Did you know one foot has 26 bones, 33 joints and more than 100 tendons, muscles and ligaments? It does. We cram this intricate structure into narrow shoes. We pound it running, jumping, or just by standing all day. Is it any surprise that most people have foot pain at some point in their lives?
“People go out and often buy expensive shoes, spending a lot of money,” says Jeffrey M. Gregori, DPM, a podiatrist at the Palo Alto Medical Foundation. “But we don’t really think about the health of our feet – until they hurt.”
Dr. Gregori has these tips for three of the most common foot problems: bunions, flat feet and plantar fasciitis.
Most people think bunions are inherited. If your mother had bunions, you probably will too, and there’s not much you can do about it. That’s not technically true, Dr. Gregori says.
“We’re not born with bunions. They come over time because of our foot type and how we walk,” he says.
Bunions are caused by over pronation, the inward roll of your foot when you walk, which tends to develop with flat feet. Your foot type, however, is inherited, and along with it your tendency to get flat feet.
Fortunately, you can lower risk of bunions with a few simple steps. Read More about How to Prevent Common Foot Problems
You may have heard of mindfulness but what is it exactly? Mindfulness is a way of paying attention to the moment by focusing on your breath and on your senses of sight, taste, touch, smell and hearing. You observe your feelings and thoughts as if from a distance, without judging them.
There are many mindfulness techniques and exercises. One is as simple as conscious breathing – being fully aware of all your senses as you breathe in and breathe out.
Janetti Marotta, Ph.D., a clinical psychologist who teaches mindfulness classes at the Palo Alto Medical Foundation and the author of the new book 50 Mindful Steps to Self-Esteem, offers this simple meditation on the breath to get started. Read More about A Mindfulness Practice to Try
Whether it’s endless games of Marco Polo in the pool or jumping over waves at the beach, water is central to summer fun. Water safety requires vigilance. Children, in particular, are often completely unaware of the dangers that come with water activities. Even if they have had swimming lessons, young children can drown in only a few inches of water. Follow these tips from Palo Alto Medical Foundation Pediatrician LauraLe Dyner, M.D., to keep the entire family safe and healthy while enjoying the water this summer. Read More about Tips for Water Safety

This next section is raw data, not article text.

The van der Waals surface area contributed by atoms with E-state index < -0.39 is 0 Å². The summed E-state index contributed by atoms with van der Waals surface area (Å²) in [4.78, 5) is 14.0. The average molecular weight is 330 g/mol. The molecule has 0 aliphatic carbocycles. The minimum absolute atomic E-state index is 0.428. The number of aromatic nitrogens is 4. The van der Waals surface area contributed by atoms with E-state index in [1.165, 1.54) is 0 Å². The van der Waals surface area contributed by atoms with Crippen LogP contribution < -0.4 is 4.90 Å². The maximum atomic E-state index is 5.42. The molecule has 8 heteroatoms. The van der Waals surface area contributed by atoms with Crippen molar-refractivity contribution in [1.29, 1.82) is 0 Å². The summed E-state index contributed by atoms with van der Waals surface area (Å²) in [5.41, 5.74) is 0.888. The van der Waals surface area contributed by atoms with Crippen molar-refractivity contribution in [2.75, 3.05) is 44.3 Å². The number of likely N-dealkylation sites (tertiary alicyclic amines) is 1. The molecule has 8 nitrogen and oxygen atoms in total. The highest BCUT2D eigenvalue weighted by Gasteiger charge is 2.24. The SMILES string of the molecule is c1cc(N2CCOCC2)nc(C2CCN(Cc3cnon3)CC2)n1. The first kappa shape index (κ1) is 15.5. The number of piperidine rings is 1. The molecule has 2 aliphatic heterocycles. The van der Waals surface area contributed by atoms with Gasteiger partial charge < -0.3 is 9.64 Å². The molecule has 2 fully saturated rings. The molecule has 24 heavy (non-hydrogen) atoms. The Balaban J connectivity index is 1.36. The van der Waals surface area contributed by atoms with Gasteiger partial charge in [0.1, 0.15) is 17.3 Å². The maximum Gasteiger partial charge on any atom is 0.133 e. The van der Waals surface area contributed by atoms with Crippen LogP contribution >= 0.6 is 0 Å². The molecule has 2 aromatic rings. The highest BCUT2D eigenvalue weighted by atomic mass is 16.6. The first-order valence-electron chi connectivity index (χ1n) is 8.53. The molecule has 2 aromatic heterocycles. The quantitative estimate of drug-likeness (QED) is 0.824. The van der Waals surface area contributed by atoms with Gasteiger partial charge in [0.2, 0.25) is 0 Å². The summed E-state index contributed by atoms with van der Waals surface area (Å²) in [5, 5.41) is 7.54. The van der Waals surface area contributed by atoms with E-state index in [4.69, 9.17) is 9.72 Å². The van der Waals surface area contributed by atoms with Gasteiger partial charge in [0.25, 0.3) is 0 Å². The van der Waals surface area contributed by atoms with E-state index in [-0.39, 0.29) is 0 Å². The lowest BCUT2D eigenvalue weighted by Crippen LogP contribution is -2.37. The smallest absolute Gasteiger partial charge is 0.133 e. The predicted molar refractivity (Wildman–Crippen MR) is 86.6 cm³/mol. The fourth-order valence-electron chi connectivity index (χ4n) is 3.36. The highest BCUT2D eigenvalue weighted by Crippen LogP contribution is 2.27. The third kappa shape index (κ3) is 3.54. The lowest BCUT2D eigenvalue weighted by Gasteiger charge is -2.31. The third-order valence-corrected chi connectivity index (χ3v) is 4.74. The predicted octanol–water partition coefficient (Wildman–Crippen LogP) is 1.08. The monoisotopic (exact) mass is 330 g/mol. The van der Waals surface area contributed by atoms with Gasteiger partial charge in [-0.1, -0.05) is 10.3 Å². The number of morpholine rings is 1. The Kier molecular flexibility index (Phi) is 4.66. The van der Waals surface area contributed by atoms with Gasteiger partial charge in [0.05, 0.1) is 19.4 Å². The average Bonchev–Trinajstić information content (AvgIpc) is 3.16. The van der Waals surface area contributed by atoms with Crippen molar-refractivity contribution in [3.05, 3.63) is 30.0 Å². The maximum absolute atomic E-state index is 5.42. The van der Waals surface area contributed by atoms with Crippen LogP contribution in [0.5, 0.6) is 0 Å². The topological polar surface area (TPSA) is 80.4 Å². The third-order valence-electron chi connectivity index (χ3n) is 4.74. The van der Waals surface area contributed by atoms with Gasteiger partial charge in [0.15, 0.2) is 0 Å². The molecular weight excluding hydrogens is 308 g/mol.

Nothing conjures up summer more than the warm, bright rays of the sun that beckon outdoors. But before you head to the pool or park, remember that good sun protection is a must. The sun’s ultraviolet (UV) A and B rays may be invisible but can cause sunburns, skin damage, cancer and future wrinkles. Follow these tips from Palo Alto Medical Foundation Dermatologist Amy E. Gilliam, M.D., to safely enjoy your favorite outdoor activities all summer long. Read More about Top Tips for Summer Sun Protection
There’s been much in the news recently about e-cigarettes. In a new report published on April 14, 2014, a group of Congress members recommended the need for federal regulation of e-cigarettes, citing marketing efforts aimed at minors and a need for more information for consumers on the risks associated with inhaling nicotine vapors.
E-cigarettes, also called vape pens or e-hookahs, are made to resemble cigarettes. They are battery-operated, which allows conversion of liquid nicotine into a vapor which enters the lungs and is easily absorbed into the blood stream. There’s no tobacco, flame, smoke, tar or carbon monoxide which is probably the only good thing that can be said for this product, says Terry Hollenbeck, M.D., of the Palo Alto Medical Foundation.
In this blog post, Dr. Hollenbeck answers some common questions and concerns regarding electronic cigarettes.
Yet, what safety experts call ‘distracted driving,’ many people think of as multitasking – making use of the daily commute. Whether it’s taking a hands-free call on the road, eating a sandwich, changing the radio station, or checking makeup in the mirror, many don’t think of these activities as distractions – but part of their daily routine.